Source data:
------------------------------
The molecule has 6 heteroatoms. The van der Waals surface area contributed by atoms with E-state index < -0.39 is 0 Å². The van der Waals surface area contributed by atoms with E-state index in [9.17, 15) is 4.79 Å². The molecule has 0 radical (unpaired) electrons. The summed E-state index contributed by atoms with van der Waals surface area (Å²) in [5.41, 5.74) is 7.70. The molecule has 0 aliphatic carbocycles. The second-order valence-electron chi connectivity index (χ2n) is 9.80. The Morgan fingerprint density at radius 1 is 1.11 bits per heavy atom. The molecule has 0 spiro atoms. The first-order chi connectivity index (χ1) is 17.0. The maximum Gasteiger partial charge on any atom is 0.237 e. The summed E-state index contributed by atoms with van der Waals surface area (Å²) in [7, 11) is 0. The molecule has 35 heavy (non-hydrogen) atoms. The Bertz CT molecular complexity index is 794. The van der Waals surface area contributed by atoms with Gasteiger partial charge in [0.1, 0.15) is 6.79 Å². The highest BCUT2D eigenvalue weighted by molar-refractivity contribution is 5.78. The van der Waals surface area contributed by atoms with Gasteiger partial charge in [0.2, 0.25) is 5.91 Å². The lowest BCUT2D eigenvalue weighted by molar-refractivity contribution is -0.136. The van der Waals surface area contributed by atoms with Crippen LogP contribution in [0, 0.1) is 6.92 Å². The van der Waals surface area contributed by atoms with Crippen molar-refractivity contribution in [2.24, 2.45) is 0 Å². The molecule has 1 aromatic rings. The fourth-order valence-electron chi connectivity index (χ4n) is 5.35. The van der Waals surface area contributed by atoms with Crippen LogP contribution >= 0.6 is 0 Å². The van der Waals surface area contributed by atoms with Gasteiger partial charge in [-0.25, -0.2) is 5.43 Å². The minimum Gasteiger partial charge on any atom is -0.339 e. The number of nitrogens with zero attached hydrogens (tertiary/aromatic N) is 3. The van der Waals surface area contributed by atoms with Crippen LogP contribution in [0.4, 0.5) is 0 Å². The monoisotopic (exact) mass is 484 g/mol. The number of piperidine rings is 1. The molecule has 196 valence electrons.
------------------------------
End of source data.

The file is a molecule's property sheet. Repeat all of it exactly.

The molecule has 6 heteroatoms. The van der Waals surface area contributed by atoms with E-state index < -0.39 is 0 Å². The van der Waals surface area contributed by atoms with E-state index in [9.17, 15) is 4.79 Å². The molecule has 0 radical (unpaired) electrons. The summed E-state index contributed by atoms with van der Waals surface area (Å²) in [5.41, 5.74) is 7.70. The molecule has 0 aliphatic carbocycles. The second-order valence-electron chi connectivity index (χ2n) is 9.80. The Morgan fingerprint density at radius 1 is 1.11 bits per heavy atom. The molecule has 0 spiro atoms. The first-order chi connectivity index (χ1) is 17.0. The maximum Gasteiger partial charge on any atom is 0.237 e. The summed E-state index contributed by atoms with van der Waals surface area (Å²) in [7, 11) is 0. The molecule has 35 heavy (non-hydrogen) atoms. The Bertz CT molecular complexity index is 794. The van der Waals surface area contributed by atoms with Gasteiger partial charge in [0.1, 0.15) is 6.79 Å². The highest BCUT2D eigenvalue weighted by molar-refractivity contribution is 5.78. The van der Waals surface area contributed by atoms with Gasteiger partial charge in [0.2, 0.25) is 5.91 Å². The lowest BCUT2D eigenvalue weighted by molar-refractivity contribution is -0.136. The van der Waals surface area contributed by atoms with Crippen LogP contribution in [0, 0.1) is 6.92 Å². The van der Waals surface area contributed by atoms with Crippen molar-refractivity contribution in [2.24, 2.45) is 0 Å². The molecule has 1 aromatic rings. The fourth-order valence-electron chi connectivity index (χ4n) is 5.35. The van der Waals surface area contributed by atoms with Crippen LogP contribution >= 0.6 is 0 Å². The van der Waals surface area contributed by atoms with Gasteiger partial charge in [-0.25, -0.2) is 5.43 Å². The minimum Gasteiger partial charge on any atom is -0.339 e. The number of nitrogens with zero attached hydrogens (tertiary/aromatic N) is 3. The van der Waals surface area contributed by atoms with Crippen LogP contribution in [0.4, 0.5) is 0 Å². The monoisotopic (exact) mass is 484 g/mol. The number of piperidine rings is 1. The molecule has 196 valence electrons.